Angela Corey’s next high profile case is actually eerily similar to the Zimmerman trial. Or perhaps it’s more fair to say disturbingly similar, since it suggests Florida has way too many “guy makes racist statements then shoots black teenagers” cases…
* Yesterday, Attorney General Eric Holder took a much needed break from attempting to prosecute NSA data-leaker Edward Snowden to “strongly condemn” Stand Your Ground laws in a speech given to the NAACP. [Washington Post]
* So much for “caus[ing] it all.” Disgraced Illinois politician Rod Blagojevich is appealing his conviction and 14-year prison sentence to the Seventh Circuit, and he was this close to missing the midnight filing deadline. [NBC News]
* Yes, Virginia, there’s a law school crisis at hand, but only second- and third-tier schools seem to have been affected. Please don’t worry your pretty little head about the HYS strand; they’re doing just fine. [Businessweek]
* But speaking of highly ranked law schools, are there any reputable institutions of legal education that fall outside of the T14, but are just as good? Apparently there are, are here are the top five. [Policymic]
* Amid all of the rage over the verdict in the George Zimmerman trial, people seem to have forgotten that Jodi Arias is back in court this week. I, for one, hope the femme fatale grew out her bangs. [ABC News]
Before the George Zimmerman verdict, I said that the case had nothing to do with Florida’s controversial “Stand Your Ground” law. I said this because Zimmerman and his attorneys were not arguing “Stand Your Ground.” Stand Your Ground has to do with Florida’s wild west approach to the duty to retreat. Florida extends the castle doctrine to public spaces. To take the legalese out of it, Stand Your Ground simply means that if you are attacked in public, you don’t have to run, even if you can safely and reasonably do so. You can stand and fight, meet force with force, and shoot to kill if you fear for your life or a serious injury.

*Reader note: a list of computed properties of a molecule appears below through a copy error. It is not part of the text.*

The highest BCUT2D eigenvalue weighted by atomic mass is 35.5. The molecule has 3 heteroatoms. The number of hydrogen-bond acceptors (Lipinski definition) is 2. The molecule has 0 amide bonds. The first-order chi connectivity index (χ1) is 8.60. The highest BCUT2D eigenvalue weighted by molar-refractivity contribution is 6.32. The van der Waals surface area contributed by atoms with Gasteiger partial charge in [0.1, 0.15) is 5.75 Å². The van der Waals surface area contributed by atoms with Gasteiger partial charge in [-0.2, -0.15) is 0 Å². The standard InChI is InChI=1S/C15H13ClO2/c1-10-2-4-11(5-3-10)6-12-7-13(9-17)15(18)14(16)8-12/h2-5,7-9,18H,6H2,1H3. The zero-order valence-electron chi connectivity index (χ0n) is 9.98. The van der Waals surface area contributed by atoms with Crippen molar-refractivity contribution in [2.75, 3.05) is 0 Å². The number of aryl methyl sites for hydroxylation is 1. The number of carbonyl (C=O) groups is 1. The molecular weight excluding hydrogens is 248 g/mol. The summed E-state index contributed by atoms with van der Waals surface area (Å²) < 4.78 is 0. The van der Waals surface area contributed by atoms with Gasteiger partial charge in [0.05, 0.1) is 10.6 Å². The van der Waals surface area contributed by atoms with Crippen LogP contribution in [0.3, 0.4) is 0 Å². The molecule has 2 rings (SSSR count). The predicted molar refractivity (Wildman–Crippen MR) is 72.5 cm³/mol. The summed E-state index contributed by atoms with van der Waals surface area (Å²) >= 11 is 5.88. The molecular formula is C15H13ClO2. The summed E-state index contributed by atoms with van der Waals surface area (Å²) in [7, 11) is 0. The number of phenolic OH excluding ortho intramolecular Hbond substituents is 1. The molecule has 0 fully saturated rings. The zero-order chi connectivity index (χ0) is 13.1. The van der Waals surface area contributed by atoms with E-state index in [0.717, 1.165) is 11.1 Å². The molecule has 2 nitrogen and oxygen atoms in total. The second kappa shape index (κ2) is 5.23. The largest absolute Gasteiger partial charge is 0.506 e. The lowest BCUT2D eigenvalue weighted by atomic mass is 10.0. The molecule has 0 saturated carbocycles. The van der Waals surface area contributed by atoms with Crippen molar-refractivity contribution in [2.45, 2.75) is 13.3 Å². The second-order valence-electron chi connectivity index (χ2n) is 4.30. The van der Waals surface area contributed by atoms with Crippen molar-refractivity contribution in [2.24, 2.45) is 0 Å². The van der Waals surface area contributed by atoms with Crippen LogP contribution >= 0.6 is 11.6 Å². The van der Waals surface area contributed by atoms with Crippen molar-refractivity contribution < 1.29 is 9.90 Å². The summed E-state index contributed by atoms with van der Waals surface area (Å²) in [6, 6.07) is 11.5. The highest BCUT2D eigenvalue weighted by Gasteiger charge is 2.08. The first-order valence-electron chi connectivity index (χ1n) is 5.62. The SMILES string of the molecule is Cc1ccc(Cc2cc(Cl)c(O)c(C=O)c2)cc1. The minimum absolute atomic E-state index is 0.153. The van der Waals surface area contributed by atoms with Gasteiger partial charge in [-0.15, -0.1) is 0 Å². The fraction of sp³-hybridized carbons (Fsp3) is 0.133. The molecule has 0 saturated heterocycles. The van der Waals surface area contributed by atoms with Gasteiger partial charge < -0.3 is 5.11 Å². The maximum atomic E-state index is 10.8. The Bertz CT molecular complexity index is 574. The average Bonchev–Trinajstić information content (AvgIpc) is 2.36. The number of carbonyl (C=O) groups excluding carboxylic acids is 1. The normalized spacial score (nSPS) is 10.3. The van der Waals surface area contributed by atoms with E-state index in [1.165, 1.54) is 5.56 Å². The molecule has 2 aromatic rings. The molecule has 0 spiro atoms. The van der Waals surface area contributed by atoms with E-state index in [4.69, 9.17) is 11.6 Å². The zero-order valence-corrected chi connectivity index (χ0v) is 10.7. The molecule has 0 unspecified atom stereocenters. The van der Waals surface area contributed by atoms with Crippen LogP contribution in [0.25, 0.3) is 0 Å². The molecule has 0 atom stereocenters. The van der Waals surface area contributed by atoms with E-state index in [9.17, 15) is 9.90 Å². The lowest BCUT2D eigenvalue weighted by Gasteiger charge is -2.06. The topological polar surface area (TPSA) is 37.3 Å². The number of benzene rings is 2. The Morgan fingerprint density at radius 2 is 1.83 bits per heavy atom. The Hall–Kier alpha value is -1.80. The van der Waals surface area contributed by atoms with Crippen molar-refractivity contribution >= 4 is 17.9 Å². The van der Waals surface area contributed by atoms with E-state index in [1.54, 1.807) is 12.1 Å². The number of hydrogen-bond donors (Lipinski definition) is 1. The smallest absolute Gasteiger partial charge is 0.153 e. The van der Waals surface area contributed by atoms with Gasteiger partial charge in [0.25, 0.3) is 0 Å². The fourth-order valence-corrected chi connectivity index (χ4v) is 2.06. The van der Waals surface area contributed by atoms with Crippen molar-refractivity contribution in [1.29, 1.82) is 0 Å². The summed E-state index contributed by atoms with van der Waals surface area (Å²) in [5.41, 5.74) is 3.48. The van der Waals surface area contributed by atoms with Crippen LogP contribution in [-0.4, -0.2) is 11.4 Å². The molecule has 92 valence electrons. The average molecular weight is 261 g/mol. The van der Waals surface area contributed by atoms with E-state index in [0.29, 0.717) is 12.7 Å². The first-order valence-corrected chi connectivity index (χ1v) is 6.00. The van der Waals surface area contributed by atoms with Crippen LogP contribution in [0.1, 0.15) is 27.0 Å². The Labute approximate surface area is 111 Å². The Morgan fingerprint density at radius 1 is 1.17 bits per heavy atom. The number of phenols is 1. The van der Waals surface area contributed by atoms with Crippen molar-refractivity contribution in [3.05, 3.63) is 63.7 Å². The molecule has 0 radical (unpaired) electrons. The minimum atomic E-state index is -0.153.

But that wasn’t the case Zimmerman was making. He argued that he had no opportunity to reasonably and safely escape anyway, so it was a simple issue of self-defense. Stand Your Ground had nothing to do with it.
Anyway, I wrote that, and then an hour later, the judge gave jury instructions ripped right from the Stand Your Ground statute. And now the idiot juror B37 is going on television talking about how Zimmerman had a right to stand his ground, so what do I know? It’s my fault for even thinking for a second that the people of Florida could apply their own laws correctly.
So, I agreed to go onto HuffPost Live and debate whether Stand Your Ground laws are essentially a “license to kill.” Interestingly, one of the people on the panel was a Florida state representative who accepted the challenge of defending Florida’s statute….
* The Zimmerman verdict allows us to sit back and reflect on how bad Atticus Finch really was at his job. [Criminal Defense Blog]
* In case you’d forgotten about the shenanigans at Louisville’s Brandeis School of Law, here’s your update: a former employee has been charged for promising students more scholarships than the school had. Rick Pitino needs to show the law school how to work within scholarship limits. [Courier-Journal]
The fallout from the Zimmerman trial continues. A lot of digital ink has been spilled (including on this very site) arguing the meaning of the verdict in the context of race and the law.
Beyond the “Grrr! Murderer!” or “Derp! Self-defense!” discussion, the trial offers an opportunity to examine how the sausage of a verdict is made.